One of cool things about having an IQueryable data source exposed through a data service is that you can use LINQ over the entities generated on the client-side and the framework will handle translating that to HTTP requests. You can dive deeper into the article on the exact query syntax it can support but it's pretty full featured.  For instance back on the IE client, if we just want to return the top 2 customers we could type: http://localhost:1234/Northwind.svc/Customers?$top=2

But when we're working with a managed client we can write a LINQ query against the data service instead. Here I'm returning all the products in the Beverages category:

Imports MyDataServiceClient.ServiceReference1

Module Module1
    Private ServiceURI As Uri = New Uri("http://localhost:1308/Northwind.svc/")

    Sub Main()
        Dim ctx As New NorthwindEntities(ServiceURI)

        Dim results = From p In ctx.Products _
                      Where p.Categories.CategoryName = "Beverages" 

        For Each p In results
            Console.WriteLine(p.ProductName)
        Next
        Console.ReadLine()
    End Sub

End Module

Pretty slick. Notice that since I'm using the Categories in the query, I have to enable access to that on the service side otherwise I'll get an error when running the client.

Saving Changes through the ADO.NET Data Service

In order to update the database we tell the DataServiceContext that we updated the object and then tell it to pass the change to the server by calling SaveChanges.

Imports MyDataServiceClient.ServiceReference1

Module Module1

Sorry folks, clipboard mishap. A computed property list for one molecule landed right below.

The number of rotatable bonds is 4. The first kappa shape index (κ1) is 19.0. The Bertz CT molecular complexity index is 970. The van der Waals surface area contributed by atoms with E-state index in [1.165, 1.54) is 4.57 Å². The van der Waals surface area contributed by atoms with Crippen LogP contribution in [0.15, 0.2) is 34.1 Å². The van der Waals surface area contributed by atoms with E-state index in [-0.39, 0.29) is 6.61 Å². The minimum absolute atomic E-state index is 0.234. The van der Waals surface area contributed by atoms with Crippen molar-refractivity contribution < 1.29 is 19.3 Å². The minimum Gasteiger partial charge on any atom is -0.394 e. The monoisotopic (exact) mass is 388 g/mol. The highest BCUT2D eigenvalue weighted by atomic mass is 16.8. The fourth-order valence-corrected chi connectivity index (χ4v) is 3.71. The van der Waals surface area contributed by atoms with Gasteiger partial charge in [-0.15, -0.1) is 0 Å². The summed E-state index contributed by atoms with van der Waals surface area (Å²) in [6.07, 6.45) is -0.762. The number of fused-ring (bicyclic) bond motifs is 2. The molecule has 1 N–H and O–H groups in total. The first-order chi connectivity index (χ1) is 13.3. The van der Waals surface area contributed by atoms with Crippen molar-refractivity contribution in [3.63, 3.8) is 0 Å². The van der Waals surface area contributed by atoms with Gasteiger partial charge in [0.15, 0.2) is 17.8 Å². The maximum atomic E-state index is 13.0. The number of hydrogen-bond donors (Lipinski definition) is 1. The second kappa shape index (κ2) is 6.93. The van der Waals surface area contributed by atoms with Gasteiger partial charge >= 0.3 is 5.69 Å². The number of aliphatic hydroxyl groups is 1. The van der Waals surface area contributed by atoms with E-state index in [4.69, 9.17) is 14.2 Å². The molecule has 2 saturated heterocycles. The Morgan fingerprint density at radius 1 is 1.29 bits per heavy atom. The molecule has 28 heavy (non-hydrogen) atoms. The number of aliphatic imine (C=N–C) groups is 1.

Private ServiceURI As Uri = New Uri("http://localhost:1308/Northwind.svc/")

    Sub Main()
        Dim ctx As New NorthwindEntities(ServiceURI)

        Dim product = (From p In ctx.Products _
                      Where p.ProductName = "Chai").FirstOrDefault()

        If product IsNot Nothing Then

            product.ProductName = "Chai Tea"
            ctx.UpdateObject(product)

            Try
                'You can batch up changes on the DataServiceContext
                ' before calling SaveChanges. This will hit the service.
                ctx.SaveChanges()
                Console.WriteLine("Saved Product")
            Catch ex As Exception
                Console.WriteLine(ex.ToString())
            End Try
        End If
    End Sub

End Module

Nice. In the next post I'll dig a little deeper into how we can intercept queries so that we can do some server-side processing first as well as how we can add additional processing methods to our service in order to perform custom querying and validation. I'm also building a WPF client for doing batch editing that I'll introduce. For now, please read the article on MSDN for more information. Until next time....

Enjoy!

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  • Hi Beth,

    Can you show us some examples of updating data when the entity is detached?  And in this example please show how to update entities that have entity references.

    I've found the whole experience of detaching and reattaching entities great if the entity has no references.

    Thanks

  • Hi Frank,

    while waiting for Beth to reply, I'd like to mention the AttachTo method for attaching entities and the SetLink method for updating entities that have references. Both methods are exposed by the ObjectContext instance, in this case NorthwindEntities.

    I hope this helps,

    Alessandro

  • I've given a number of presentations on ADO.NET Data Services (formerly codenamed: &quot;Astoria&quot;)

  • In my last post I introduced ADO.NET Data Services and how you can easily expose your data model via

  • In my last post I introduced ADO.NET Data Services and how you can easily expose your data model via